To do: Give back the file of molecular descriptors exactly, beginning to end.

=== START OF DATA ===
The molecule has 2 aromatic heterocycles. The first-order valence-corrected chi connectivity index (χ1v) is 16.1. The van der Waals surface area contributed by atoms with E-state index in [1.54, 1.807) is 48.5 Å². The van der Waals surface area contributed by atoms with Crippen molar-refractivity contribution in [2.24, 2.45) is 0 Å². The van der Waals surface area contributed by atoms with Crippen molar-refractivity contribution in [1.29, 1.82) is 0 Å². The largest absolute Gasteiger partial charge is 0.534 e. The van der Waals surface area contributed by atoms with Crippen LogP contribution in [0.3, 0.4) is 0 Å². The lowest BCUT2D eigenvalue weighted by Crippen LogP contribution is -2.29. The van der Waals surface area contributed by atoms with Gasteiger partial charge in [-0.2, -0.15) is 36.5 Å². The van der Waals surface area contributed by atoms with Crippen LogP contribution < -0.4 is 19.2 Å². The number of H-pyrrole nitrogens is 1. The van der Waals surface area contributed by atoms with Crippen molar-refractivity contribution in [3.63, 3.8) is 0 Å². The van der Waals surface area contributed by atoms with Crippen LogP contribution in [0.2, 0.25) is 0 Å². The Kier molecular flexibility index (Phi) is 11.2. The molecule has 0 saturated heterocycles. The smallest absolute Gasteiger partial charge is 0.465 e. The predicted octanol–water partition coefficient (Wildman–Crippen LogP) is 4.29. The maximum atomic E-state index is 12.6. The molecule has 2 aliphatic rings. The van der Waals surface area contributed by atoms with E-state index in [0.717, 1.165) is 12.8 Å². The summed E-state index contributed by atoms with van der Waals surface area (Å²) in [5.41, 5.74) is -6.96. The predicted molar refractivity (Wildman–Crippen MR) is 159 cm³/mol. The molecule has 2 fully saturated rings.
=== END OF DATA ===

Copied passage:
The molecule has 2 aromatic heterocycles. The first-order valence-corrected chi connectivity index (χ1v) is 16.1. The van der Waals surface area contributed by atoms with E-state index in [1.54, 1.807) is 48.5 Å². The van der Waals surface area contributed by atoms with Crippen molar-refractivity contribution in [2.24, 2.45) is 0 Å². The van der Waals surface area contributed by atoms with Crippen molar-refractivity contribution in [1.29, 1.82) is 0 Å². The largest absolute Gasteiger partial charge is 0.534 e. The van der Waals surface area contributed by atoms with Crippen LogP contribution in [0.3, 0.4) is 0 Å². The lowest BCUT2D eigenvalue weighted by Crippen LogP contribution is -2.29. The van der Waals surface area contributed by atoms with Gasteiger partial charge in [-0.2, -0.15) is 36.5 Å². The van der Waals surface area contributed by atoms with Crippen LogP contribution < -0.4 is 19.2 Å². The number of H-pyrrole nitrogens is 1. The van der Waals surface area contributed by atoms with Crippen molar-refractivity contribution in [3.63, 3.8) is 0 Å². The van der Waals surface area contributed by atoms with Crippen LogP contribution in [0.2, 0.25) is 0 Å². The Kier molecular flexibility index (Phi) is 11.2. The molecule has 0 saturated heterocycles. The smallest absolute Gasteiger partial charge is 0.465 e. The predicted octanol–water partition coefficient (Wildman–Crippen LogP) is 4.29. The maximum atomic E-state index is 12.6. The molecule has 2 aliphatic rings. The van der Waals surface area contributed by atoms with E-state index in [0.717, 1.165) is 12.8 Å². The summed E-state index contributed by atoms with van der Waals surface area (Å²) in [5.41, 5.74) is -6.96. The predicted molar refractivity (Wildman–Crippen MR) is 159 cm³/mol. The molecule has 2 fully saturated rings.